Life in Auroville

cecilia2.jpgI am just about to hit the half-way point in my program, and I have started to get used to the sweltering heat, the ravenous bugs, and life in this part of the world. Living in the American Pavilion, has led me to experience what it means to ” live green” seeing as our electricity runs off of solar energy, the water we use is mostly rainwater, and we have compost-able toilets.

My program has changed slightly as I have decided to focus on studying sustainable farm practices, and I have taken to going to Solitude, a sustainable organic farm, close to our pavilion most days. I showed up on my first day eager to help them out, dressed in yoga pants, t-shirt and tennis shoes. I soon learned I was over-dressed upon noticing that most guys were shirtless and barefoot. My first task was to plant some lady finger seeds. In the first 5 minutes, I discovered that my arms were sweating and after a while I accepted the fact that every pore on my body was sweating.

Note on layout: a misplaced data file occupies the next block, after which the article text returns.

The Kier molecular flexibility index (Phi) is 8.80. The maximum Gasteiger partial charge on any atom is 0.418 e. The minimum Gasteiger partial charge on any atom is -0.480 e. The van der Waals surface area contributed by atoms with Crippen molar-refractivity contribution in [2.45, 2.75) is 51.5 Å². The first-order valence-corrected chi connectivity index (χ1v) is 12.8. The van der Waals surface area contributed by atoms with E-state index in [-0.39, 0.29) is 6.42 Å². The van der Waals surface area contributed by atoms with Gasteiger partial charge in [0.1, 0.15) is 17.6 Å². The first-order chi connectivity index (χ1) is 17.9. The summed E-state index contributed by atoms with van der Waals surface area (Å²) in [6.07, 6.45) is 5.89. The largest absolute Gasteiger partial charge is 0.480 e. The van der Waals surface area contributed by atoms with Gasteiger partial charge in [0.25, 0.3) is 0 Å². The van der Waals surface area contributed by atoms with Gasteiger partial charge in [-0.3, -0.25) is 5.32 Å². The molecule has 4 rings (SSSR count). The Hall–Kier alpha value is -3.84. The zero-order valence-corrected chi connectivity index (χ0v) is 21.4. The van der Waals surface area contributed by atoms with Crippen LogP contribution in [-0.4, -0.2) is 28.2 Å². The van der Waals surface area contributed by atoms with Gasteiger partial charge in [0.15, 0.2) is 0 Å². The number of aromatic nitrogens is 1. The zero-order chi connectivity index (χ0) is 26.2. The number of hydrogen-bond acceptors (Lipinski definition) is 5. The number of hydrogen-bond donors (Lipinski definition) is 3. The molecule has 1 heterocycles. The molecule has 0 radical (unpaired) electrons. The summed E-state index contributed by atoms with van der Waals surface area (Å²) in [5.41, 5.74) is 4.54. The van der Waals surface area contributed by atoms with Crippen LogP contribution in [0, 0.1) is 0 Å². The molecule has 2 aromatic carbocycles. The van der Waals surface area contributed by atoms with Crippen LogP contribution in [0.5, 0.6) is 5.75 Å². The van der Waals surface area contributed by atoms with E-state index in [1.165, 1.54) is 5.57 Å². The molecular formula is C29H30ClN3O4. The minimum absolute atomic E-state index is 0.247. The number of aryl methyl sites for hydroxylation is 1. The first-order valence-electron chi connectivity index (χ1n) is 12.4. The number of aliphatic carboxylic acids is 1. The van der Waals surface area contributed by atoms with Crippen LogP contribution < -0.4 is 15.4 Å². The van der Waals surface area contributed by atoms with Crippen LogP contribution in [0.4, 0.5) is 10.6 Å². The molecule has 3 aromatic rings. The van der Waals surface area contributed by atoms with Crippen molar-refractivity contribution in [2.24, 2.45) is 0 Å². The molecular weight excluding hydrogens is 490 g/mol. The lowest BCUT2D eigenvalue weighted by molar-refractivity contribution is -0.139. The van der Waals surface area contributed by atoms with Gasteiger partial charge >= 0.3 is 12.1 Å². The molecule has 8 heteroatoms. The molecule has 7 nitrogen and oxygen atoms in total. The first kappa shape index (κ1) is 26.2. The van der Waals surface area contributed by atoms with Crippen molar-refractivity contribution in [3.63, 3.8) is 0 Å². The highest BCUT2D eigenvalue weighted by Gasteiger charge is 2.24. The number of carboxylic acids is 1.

After planting, I got the opportunity to cut up sticks for mulch and engaged in conversations with the other workers who came from places like England, Spain, the Dominican Republiccecilia1.jpg and Texas.  The woman from the Dominican Republic had brought her four-year old son with her, and I delighted in seeing his rampages around the farm. He gathered sticks that were twice his size and climbed the ladder of the water tower, and while many mothers would fret about their son being at such dangerous heights his mother allowed him to explore on his own accepting the fact that he would adventure wherever he pleased. It was clear to me that India could be a child’s favorite playground. We were able to see some unique little red bugs that come out after it rains. They are a bright red color and feel like velvet to the touch, and I delighted in seeing them as I worked.